Conserving Wetlands for Wildlife, Cattle, and People on the Anderson Mesa (AZ)

Marshall Lake is an emergent wetland atop the Anderson Mesa in Arizona. (© Arizona Game & Fish)

 

There is a saying in the arid west: Water is for fightin’ over, whiskey is for drinkin’.

Here in Arizona, water is precious and any wetland, no matter how small, is a rare commodity that becomes a magnet for wildlife, livestock and people. On the Anderson Mesa in central Arizona, a broad partnership was formed to protect and restore 17 critically important wetlands and their associated upland habitats. To date, this collaborative effort has restored over 130 square miles of grasslands and encouraged a healthy balance of vegetation types surrounding an intact matrix of wetlands.

Local ranchers were full partners in this project; their knowledge and participation were vital to its success. Other major partners included the Coconino National Forest, Arizona Wildlife Federation, and Arizona Game and Fish Department. The Northern Arizona Audubon Society, Sierra Club, Arizona Antelope Foundation, Arizona Elk Society, Rocky Mountain Elk Foundation, and others provided support through financial contributions and the hard work of their volunteers.

Compared to other regions in Arizona, Anderson Mesa (at an altitude of 7,000 feet) receives a great deal of precipitation (about 22 inches per year, much of it accumulating as winter snowpack). Spring and summer snowmelt forms temporary wetlands (biologists call them ‘ephemeral’) that provide critical stopover habitat for birds migrating through the arid landscape. In addition, surrounding uplands sustain many grassland birds, including an important population of Pinyon Jays, a pinyon-juniper obligate species of special interest in the West. The productivity and global importance of the Mesa easily qualified it as an Audubon Important Bird Area (IBA).

The high, grassy Anderson Mesa contains a network of about 170 wetlands (both natural and enhanced) that provide feeding areas for waterfowl and wading birds, hunting areas for raptors, and forage for significant populations of antelope, deer and elk. The Mesa also supports five working ranches and provides abundant recreational opportunities.

As local wildlife and livestock travel through uplands to reach these prized but rare watering holes, degradation of both grasslands and water quality can occur. To address the problem, 17 ephemeral wetlands were chosen for their persistence and distribution on the Mesa to receive special fencing. By limiting wildlife and livestock access, water clarity and quality was improved and adjacent upland vegetation was restored and enhanced. To accommodate the needs of livestock, cattle access lanes were created where the wetland was the only water available. Fences were constructed using 1/8 inch braided steel cable in place of the top wire in order to reduce damage by elk.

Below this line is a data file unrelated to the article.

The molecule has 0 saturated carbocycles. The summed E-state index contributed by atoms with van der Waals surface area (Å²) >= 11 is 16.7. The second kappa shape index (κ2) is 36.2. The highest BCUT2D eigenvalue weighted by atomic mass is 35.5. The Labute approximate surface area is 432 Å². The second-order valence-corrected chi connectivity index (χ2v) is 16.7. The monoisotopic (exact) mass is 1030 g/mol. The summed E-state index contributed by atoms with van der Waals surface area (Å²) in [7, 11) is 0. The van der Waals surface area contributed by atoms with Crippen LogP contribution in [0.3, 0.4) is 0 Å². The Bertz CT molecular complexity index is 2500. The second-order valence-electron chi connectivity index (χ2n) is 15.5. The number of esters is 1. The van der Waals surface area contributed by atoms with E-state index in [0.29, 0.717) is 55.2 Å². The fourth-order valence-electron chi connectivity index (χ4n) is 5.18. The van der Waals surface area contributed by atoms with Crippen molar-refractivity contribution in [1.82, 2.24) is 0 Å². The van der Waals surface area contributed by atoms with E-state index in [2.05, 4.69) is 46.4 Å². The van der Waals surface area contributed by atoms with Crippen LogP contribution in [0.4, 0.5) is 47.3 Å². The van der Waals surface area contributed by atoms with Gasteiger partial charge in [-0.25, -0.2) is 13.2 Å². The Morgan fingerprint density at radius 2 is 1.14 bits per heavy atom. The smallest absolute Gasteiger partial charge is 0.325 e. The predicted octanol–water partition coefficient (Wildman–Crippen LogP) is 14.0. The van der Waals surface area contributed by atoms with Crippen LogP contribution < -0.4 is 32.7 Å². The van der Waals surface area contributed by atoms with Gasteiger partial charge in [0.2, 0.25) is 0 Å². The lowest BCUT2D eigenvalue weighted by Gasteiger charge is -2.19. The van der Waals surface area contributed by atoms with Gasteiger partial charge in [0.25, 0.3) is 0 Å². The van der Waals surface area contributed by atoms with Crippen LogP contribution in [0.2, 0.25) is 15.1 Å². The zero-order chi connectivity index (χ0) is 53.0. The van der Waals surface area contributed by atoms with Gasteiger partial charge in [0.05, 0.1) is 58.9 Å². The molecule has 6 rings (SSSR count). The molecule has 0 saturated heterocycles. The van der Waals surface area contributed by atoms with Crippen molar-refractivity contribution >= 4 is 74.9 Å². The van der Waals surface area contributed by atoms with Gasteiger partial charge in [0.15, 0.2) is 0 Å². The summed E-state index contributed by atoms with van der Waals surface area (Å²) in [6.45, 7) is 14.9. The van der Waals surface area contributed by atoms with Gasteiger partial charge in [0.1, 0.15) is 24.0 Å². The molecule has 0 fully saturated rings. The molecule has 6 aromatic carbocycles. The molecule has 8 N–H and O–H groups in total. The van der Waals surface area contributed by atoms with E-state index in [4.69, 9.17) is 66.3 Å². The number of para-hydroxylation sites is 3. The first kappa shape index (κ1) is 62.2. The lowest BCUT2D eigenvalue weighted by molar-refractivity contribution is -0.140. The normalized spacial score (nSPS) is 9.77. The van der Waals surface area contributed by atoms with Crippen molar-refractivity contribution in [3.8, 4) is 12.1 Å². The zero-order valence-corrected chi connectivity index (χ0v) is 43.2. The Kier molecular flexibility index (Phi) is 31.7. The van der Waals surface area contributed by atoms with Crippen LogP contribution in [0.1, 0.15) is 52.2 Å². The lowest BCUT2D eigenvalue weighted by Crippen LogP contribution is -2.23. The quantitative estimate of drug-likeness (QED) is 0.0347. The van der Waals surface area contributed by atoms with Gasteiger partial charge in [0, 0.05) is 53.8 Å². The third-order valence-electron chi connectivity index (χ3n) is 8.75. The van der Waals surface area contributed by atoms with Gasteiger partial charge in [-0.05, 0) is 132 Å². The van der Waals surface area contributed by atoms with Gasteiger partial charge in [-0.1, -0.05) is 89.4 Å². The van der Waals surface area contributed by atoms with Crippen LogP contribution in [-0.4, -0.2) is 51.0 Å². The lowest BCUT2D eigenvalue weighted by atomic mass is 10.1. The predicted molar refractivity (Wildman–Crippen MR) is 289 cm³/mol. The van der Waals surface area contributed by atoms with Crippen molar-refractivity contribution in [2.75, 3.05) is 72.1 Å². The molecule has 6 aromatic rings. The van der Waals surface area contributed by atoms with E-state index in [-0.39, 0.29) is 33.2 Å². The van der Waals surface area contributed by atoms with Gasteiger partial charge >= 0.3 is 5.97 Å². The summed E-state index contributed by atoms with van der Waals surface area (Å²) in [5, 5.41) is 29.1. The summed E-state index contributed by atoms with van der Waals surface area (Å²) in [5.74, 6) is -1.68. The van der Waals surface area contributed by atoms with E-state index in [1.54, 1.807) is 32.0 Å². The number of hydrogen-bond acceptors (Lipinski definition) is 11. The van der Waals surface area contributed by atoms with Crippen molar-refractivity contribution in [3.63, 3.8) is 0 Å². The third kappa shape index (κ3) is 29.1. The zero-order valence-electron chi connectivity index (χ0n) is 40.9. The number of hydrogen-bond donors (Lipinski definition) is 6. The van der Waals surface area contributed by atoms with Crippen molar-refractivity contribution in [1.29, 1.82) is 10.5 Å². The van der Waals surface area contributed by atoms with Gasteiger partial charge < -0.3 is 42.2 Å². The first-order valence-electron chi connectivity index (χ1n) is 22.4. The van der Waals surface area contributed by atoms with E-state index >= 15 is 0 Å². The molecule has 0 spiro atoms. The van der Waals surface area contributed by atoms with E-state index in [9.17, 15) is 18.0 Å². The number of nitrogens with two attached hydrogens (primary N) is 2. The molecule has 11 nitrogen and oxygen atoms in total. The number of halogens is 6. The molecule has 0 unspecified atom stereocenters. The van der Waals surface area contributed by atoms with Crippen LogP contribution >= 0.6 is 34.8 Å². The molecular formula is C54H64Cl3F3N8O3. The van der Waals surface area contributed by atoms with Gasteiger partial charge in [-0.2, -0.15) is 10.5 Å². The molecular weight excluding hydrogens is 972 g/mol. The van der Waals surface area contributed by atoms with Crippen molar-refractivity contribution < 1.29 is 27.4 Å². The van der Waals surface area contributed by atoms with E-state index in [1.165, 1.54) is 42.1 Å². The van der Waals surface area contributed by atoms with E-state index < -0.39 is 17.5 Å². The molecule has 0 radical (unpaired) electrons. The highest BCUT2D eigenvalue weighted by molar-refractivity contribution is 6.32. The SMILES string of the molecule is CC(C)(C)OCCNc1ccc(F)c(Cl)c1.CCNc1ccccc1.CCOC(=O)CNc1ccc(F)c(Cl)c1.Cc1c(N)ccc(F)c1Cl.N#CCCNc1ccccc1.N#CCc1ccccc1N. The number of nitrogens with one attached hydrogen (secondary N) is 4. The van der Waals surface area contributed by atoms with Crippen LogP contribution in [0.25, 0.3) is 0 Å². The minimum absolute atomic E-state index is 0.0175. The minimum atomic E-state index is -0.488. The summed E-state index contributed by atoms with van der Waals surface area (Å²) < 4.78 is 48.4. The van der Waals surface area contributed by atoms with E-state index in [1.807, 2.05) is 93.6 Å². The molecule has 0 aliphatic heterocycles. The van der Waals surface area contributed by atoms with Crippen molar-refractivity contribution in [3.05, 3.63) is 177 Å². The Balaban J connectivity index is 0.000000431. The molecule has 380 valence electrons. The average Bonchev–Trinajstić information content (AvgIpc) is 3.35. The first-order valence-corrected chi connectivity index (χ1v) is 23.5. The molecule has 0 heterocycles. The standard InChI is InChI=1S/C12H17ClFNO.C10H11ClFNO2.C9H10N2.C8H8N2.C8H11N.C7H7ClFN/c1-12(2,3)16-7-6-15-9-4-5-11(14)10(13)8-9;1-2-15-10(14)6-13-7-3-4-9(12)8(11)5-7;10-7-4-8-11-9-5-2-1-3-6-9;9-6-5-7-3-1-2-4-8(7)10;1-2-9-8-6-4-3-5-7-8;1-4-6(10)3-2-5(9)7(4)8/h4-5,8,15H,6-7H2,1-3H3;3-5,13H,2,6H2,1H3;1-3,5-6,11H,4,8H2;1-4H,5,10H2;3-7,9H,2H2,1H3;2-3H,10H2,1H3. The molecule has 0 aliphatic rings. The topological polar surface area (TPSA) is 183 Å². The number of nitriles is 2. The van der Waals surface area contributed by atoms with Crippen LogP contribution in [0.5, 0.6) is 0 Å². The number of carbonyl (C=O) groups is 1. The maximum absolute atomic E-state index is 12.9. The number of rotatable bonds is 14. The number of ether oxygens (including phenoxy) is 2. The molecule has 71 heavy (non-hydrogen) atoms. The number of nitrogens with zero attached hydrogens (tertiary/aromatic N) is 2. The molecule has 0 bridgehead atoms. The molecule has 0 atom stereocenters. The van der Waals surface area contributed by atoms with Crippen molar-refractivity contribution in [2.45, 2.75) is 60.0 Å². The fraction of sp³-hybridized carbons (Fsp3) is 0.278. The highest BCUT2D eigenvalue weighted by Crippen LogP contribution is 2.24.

Besides fencing, this major habitat restoration effort is focusing on grassland restoration by removing trees and other woody plants. Clearing these recent invaders while being careful to maintain habitat for Pinyon Jays complements the protection of wetlands and adjacent uplands and benefits many of the same wildlife.

Outcomes of this restoration project include:

  • Enhanced wetlands for waterfowl and shorebirds
  • Large-scale grassland restoration
  • Maintenance of forested habitat for Pinyon Jays

Thanks to the broad partnership of individuals and organizations in Arizona and the IWJV, conservation of the Mesa is rapidly moving forward while the value of the landscape for wildlife, livestock and people is being enhanced.


Authors: Rick Miller is a retired Planner and Mike Rabe is a Migratory Game Bird Biologist with the Arizona Game & Fish Department.

Originally published in Spring 2012 IWJV Newsletter